Aniseed health benefits and therapeutic value

Bee on aniseed flower for its health benefits.

Green anise (Pimpinelle anisum) is an annual, sometimes biennial, herb plant that is very fragrant and ornamental.

Native to the Mediterranean area and to Egypt, aniseed was grown by the Egyptians over 4000 years ago and is already famous for its digestive properties.

Today, green anise has many therapeutic applications.

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Health benefits of aniseed for the body

  • Known for its antispasmodic properties, aniseed is great to treat difficult digestion, bloating and aerophagia. Aniseed infusions, ½ oz (15 g) seeds for 1 quart (1 liter) water, drunk several times a day or after meals, clearly facilitates digestion.
  • Green anise helps reduce nervous dyspeptic disorders such as contractions of digestive organs, palpitations, vertigo, and the feeling of oppression that would hit after meals.
  • Aniseed increases the appetite, calms migraines and preps you up to fight off overall tiredness.
  • Its relaxing activity makes aniseed a great remedy against asthma, lung congestion, pharyngitis and bronchitis. Inhalations of aniseed essential oil are also very effective against cough and all the symptoms of common colds.
  • If you’re nursing, you’ll be pleased to learn that aniseed is an effective galactagogue. It increases breast milk production and also reduces infant diarrhea.
  • Green anise essential oil is used to treat irregular menstruation and the entire range of menstrual disorders.
  • Be careful, if used in excessive amounts, green anise essential oil has been shown to be detrimental to the nervous system. It can lead to nausea, vomiting and convulsions.

Growing aniseed for its health benefits

Seeds of green anise bunched with star anise and tarragon.It’s very easy to grow aniseed, a few simple steps are all you need to follow for this annual.

  • Plant your green anise in full sun, it requires heat! The soil, on the other hand, must be light, contain a lot of humus, and stay cool.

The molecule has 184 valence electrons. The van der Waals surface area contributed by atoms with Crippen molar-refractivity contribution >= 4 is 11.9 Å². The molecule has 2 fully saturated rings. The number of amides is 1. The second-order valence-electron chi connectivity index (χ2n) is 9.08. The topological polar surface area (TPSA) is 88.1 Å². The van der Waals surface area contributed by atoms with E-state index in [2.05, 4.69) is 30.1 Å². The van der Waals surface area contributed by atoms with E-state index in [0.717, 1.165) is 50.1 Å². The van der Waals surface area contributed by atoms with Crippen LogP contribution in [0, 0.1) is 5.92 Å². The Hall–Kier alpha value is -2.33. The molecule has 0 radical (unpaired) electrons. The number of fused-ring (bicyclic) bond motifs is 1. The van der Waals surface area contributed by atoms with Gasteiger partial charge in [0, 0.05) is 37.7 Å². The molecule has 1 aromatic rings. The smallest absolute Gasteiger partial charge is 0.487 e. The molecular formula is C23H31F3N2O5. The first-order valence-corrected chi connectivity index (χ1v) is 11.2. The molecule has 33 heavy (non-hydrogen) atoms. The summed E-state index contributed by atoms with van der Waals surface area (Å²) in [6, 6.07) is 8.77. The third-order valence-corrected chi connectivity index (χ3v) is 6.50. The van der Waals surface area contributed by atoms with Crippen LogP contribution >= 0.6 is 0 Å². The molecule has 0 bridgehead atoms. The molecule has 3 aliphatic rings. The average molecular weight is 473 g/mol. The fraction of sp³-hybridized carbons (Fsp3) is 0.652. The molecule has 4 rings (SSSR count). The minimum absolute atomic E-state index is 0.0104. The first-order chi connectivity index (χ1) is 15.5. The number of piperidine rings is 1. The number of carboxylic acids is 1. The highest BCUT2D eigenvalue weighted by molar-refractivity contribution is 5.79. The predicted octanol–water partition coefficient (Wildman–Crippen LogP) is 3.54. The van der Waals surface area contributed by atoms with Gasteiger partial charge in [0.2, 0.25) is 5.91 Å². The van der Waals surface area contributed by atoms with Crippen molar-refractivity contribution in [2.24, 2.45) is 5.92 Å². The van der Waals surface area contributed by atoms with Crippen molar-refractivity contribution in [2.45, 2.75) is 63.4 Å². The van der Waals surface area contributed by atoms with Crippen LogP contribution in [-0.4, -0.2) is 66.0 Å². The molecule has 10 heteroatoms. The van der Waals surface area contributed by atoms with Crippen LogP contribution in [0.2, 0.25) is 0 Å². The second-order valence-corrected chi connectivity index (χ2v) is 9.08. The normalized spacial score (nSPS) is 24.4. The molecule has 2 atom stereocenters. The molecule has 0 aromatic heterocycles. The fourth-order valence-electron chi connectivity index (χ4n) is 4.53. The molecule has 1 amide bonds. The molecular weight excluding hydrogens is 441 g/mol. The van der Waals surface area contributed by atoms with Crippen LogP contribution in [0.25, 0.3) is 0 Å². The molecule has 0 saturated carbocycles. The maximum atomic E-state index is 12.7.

• Sow from April to May and cover the seeds thinly. They’ll sprout in only ten days.
  • Aniseed seeds have a lifespan of only three years when stored well. Upon sowing, favor using the most recent seeds from your collection.
  • It is possible to grow aniseed in pots and containers larger than 10 inches (25 cm) in size, but it will grow smaller than in the open field.

Cooking with aniseed for its health benefits

A delicious aniseed cookieAniseed is very common and you’d be surprised how well it pairs with dishes both sweet and salty.

  • Aniseed seeds are part of a great many pastries and sweets. They’re used, for example, in preparing gingerbread and also are a delicious seasoning for duck and fish.
  • Green anise is also the most critical ingredient in typical Mediterranean drinks like French pastis, Turkish raki and Greek ouzo.
  • Infusions prepared from aniseed are very fragrant and will help you digest after heavy meals.
  • Avoid purchasing large quantities of aniseed, they don’t keep very well and will quickly lose their flavor.

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Credits for images shared to Nature & Garden (all edits by Gaspard Lorthiois):
Honeybee on aniseed flower by Olatz Garcia Relloso under © CC BY-NC-ND 2.0
Green anise seeds by Andreas under Pixabay license
Aniseed by Hedonistin under © CC BY-NC 2.0